China at a glance

China is a big country: the third-largest in the world by area, about 4.5% larger than the United States; and the planet’s largest by population. As of 2013, it had the world’s second largest GDP and ranked as a consensus second-place finisher in purchasing power parity. Suffice it to say: as a global player in industry and manufacturing, China has both the size and the funds to be a major power, and with a stockpile of commodities closely at hand, it has the clout to wield that power.

How the labor market affects Chinese manufacturing abilities

One thing China has a hard time controlling, however, is its labor. In 2003, according to the Chinese government, the number of its migrant laborers exceeded 98 million (source: International Journal of Social Welfare), representing more than 7.5% of its total population at that time (around 1.28 billion people). The total share of migrant workers ballooned to 158 million laborers by 2011 (source: Reuters), and as of June 2013, “migrants [made] up about one third of the total urban population” in China (source: China Labour Bulletin). However, as more jobs become available in different industries throughout China, migrant workers from the central and western parts of the country find themselves staying closer to home, rather than venturing to a factory center like Guangzhou or an export nexus such as Shenzhen. Others desire newer, more modern jobs, rather than factory work, like assembling devices, manufacturing shoes, or casting metals (source: CNN). The Chinese government concurs, preferring to shift the focus of economic production within the country out of low-cost manufacturing, which also causes extreme pollution, and into service-based industry (source: Bloomberg). In order to incent workers to continue returning to jobs that are often low-paying, dirty, or even dangerous, factories – and in turn, their ownership – are forced to offer bonuses or higher wages for those workers, and to recruit agents who will locate additional workers to man the assembly lines (source: The New York Times).

In early 2011, China set in motion a five-year economic plan, its twelfth; one of its goals is to ensure a two-fold rise in the average Chinese wage by the end of those five years (2015) by mandating a mean 15% pay increase to workers each year (source: China Daily). In Shenzhen, the minimum wage has increased from “635 renminbi a month in 2005 [about $100] to 1,500 renminbi [about $240]” as of March 2012 (Times) – a gain of 136%. The wages are alluring, even for those migrant workers who choose to stay closer to home. However, their decision to stay at home and find new industries or new sources of income has created an “acute” labor shortage “in many Chinese industrial zones” (Times). So although the wages have increased, there are less employees working at the increased wage, resulting in higher overhead costs per man-hour. This has led many factories in China to re-think their operating strategies: what will they make? What services will they cease to offer? What products can be subcontracted to another company, or to a cottage industry, still doing this type of work?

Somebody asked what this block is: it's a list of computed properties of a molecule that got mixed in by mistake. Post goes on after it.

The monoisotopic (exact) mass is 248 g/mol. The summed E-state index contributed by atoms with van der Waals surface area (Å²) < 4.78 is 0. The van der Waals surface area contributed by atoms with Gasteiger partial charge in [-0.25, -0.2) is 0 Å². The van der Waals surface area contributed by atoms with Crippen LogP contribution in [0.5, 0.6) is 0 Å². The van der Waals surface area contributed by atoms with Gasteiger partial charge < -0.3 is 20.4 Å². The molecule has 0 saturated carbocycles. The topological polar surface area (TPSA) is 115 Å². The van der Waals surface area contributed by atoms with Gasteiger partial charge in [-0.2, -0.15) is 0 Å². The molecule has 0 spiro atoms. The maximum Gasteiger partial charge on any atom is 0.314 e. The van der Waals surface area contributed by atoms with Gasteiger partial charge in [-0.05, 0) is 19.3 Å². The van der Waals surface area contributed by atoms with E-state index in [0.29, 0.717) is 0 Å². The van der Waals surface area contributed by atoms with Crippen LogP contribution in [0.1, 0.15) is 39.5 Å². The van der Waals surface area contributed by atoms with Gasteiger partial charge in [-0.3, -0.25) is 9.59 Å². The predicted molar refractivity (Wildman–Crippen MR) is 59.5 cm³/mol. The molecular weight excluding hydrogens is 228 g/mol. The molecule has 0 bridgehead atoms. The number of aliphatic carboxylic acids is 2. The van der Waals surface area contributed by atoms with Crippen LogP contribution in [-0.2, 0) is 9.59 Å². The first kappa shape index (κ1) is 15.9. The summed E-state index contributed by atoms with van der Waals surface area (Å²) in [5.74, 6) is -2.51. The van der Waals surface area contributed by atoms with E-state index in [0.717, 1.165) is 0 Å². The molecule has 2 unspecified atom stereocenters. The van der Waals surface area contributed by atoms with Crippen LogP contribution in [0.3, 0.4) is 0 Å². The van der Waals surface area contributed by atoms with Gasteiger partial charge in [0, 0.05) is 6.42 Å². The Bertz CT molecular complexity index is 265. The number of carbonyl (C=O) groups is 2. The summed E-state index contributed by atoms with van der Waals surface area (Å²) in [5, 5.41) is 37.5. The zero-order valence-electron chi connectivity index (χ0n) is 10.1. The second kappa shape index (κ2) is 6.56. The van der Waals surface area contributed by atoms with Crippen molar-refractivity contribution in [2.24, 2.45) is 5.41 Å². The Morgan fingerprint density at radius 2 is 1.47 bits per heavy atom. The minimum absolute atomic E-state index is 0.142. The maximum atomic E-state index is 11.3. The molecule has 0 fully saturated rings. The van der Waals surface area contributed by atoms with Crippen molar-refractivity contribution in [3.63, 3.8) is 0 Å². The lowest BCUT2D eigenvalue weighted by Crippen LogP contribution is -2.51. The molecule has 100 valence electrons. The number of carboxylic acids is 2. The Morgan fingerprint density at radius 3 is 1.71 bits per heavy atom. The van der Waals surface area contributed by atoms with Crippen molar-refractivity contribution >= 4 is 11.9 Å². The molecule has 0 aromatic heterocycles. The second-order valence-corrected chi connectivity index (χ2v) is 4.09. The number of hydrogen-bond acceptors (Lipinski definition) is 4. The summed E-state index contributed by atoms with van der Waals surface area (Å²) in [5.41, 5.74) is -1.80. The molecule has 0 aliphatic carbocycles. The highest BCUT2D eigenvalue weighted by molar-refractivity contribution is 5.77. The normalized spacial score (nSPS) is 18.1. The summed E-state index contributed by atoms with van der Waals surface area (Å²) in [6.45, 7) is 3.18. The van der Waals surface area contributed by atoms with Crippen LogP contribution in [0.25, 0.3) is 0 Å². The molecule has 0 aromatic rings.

U.S. imports from China since the Great Recession

Labor rates in China made it a popular destination for outsourced American jobs. Indeed, as manufacturing jobs declined in the United States, exports from China rose quickly; data from the U.S. Census Bureau (USCB) show that for the 20-year period from 1986 through 2005, imports from the People’s Republic to the United States grew at double-digit rates, year-over-year, in every year except one (2001). During that period, U.S. imports from China increased at an average rate of over 22% per year. The United States grew increasingly dependent on the types of products that China could offer in volume, and concurrently, on the costs of labor used to keep the prices of those products down. As a comparison, in 1986, the United States imported approximately $4.7 billion of merchandise from China. By 2005, that number had grown to $243.5 billion (USCB); even when adjusted for inflation (4.7 billion 1986 dollars were worth about $8.4 billion in 2005), this equates to a 2807% increase in Chinese imports in just 20 years.